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Kedric Golston's Daughter May Be More Famous Than He


Child model Tori Golston. (Photo courtesy Generation Model Management)

From whom did Kedric Golston's daughter get her striking looks?

"I would say from me," Golston's wife, Christal, said politely.

"You know, my wife's real good looking, but I ain't half bad myself," Kedric dissented. "I've been known to turn a few heads in my day."

This was in jest, though, and soon he amended his remarks; "I mean, we're not looking for a nose guard here," he pointed out, "we're looking for a lady."

Tori, the 9-year-old daughter of the Redskins' 320-pound defensive lineman, is that lady, a successful child model who has appeared on Macy's billboards in Times Square, in advertisements for Target, Toys"R" Us and Linens N Things, and in child fashion catalogs like Earnshaw's. After submitting her photos to several agencies in 2003, the Golstons heard back from all of them and have been taking Tori to shoots in New York since then. Kedric tries to avoid these trips; he once got lost after dropping Tori off and spent two hours driving around Manhattan.

"I like to chill," he explained, "and ain't nothing chill about New York."


Father of child model. (2006 TWP photo by John McDonnell)

Christal and Tori are thus considering renting a place in New York for this summer's modeling trip and leaving dad at home. And while Kedric is extremely proud of Tori--"I mean, not to brag, but she's gorgeous," he said, "gorgeous to the [extent] that I'm gonna have to buy a lot of guns here in the next six to seven years"--he sounds equally proud of, say, her basketball exploits. Tori played this winter for the Sting, a 10-and-under girls team coached by one Kedric Golston, who led the team to regular season and tournament championships.

"I don't know a lot [about basketball], but I do know to at least play hard and play fast," he said, when asked about his coaching philosophy. "And I motivate them with a lot of candy. Costco. I would bring them boxes of candy, and that seemed to work. We were down 15 points one game at halftime; 15 points with nine-year olds, that's like 100. And I told them if they came back to win, I would bring them more candy than they'd ever seen in their lives. I came in with like a thousand pieces of candy the next practice, and they had at it."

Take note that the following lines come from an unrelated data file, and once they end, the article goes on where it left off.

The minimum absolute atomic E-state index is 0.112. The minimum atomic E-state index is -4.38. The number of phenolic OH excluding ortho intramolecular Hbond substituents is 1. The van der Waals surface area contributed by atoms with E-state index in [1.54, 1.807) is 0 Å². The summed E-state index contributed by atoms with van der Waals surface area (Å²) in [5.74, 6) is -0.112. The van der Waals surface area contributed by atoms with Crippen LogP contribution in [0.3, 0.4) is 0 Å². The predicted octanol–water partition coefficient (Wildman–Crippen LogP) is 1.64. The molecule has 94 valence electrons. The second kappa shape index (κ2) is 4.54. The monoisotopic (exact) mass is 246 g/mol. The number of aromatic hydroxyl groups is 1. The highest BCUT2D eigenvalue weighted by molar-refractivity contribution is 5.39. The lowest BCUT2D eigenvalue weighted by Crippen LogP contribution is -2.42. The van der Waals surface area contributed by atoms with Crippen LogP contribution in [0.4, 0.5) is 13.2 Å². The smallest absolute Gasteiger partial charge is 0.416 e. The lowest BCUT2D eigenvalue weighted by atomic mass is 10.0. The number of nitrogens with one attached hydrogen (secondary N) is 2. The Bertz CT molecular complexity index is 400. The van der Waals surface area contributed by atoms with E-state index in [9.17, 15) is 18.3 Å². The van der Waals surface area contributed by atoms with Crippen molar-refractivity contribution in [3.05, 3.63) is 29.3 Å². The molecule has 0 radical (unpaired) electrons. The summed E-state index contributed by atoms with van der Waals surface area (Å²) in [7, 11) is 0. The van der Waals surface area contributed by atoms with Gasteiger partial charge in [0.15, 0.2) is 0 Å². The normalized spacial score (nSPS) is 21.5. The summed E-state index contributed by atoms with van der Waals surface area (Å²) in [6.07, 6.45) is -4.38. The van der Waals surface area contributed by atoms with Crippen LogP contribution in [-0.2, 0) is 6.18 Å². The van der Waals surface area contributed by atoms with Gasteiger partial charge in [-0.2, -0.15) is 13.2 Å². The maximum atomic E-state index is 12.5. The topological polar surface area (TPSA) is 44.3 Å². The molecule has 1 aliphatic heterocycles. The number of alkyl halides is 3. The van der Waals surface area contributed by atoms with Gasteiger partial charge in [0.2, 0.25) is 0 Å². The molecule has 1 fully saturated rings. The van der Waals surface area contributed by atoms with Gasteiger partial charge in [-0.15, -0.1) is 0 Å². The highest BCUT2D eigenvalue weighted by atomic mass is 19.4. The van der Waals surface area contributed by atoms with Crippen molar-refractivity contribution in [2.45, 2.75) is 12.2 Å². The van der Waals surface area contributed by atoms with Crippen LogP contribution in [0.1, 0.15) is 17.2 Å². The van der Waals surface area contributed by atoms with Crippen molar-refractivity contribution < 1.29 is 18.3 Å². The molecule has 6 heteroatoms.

Someone's gotta tell Daniel Snyder about this. Signing bonuses are great and all, but they haven't yielded a Super Bowl, and everyone loves candy. Anyhow, both parents emphasized that they'll only do this modeling thing for as long as Tori is interested, that they'll take her to pool parties instead of photo shoots if she's so inclined, that they're not trying to push her to a pressure-filled career and that the agencies are drawn to her because she continues to act like a normal nine-year old girl.

"I wouldn't allow her not to," Kedric said. "She still wants you to pour her milk, she still can have a little scrape on her arm and you've got to put 9,000 band aids on her."

Tori now has a six-month-old little brother, and her agent already is asking the Golstons to bring him up to New York for a look. Christal is open to the idea, but Kedric hasn't yet signed off.

"He doesn't really think boys should model," Christal said.

By Dan Steinberg  |  June 19, 2008; 5:49 PM ET
Categories:  Redskins  
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Comments


SHouldn't you have included a picture of this telegenic kid?

Posted by: odessasteps | June 19, 2008 6:41 PM | Report abuse

I have no problem with typos, but "New Media Grammar" makes me cringe ... maybe "Kedric Golston's Daughter May Be More Famous Than HE"

Posted by: dcsween | June 19, 2008 9:00 PM | Report abuse

@ dcsween, more importantly, what was Kedric's major?

No, seriously, I had a bet with myself about whether any commenters would point out that error before my English professor father did. You win. I just didn't feel like changing it, because "He" sounds all awkward, and I had no other ideas, but fine, I'll change it, you win.

Posted by: Dan Steinberg | June 19, 2008 9:39 PM | Report abuse

Oops ... no hard feelings? If it makes it any easier, maybe adding "Is" after "He" would feel less awkward. Will consult the intergoogles to check on KG's syllabi. Also will try harder to end my clauses with prepositions ... seriously though, my coffee club at work quit on me for the summer ... its been a hard day.

Posted by: dcsween | June 19, 2008 9:50 PM | Report abuse

How would Golston know about raising such a charming beauty? From the Skins' site, "He majored in child and family development."

Posted by: dcsween | June 19, 2008 9:54 PM | Report abuse

I love the idea that Kedric won't be able to scare off any smitten teenagers with his massive girth alone. Guns. He needs guns people.

Posted by: Hobes | June 19, 2008 10:38 PM | Report abuse

Steinz, how about you just go whole hog and make it "...Than He Is." I mean, come on already, dude. It ain't rocket science, it's grammars.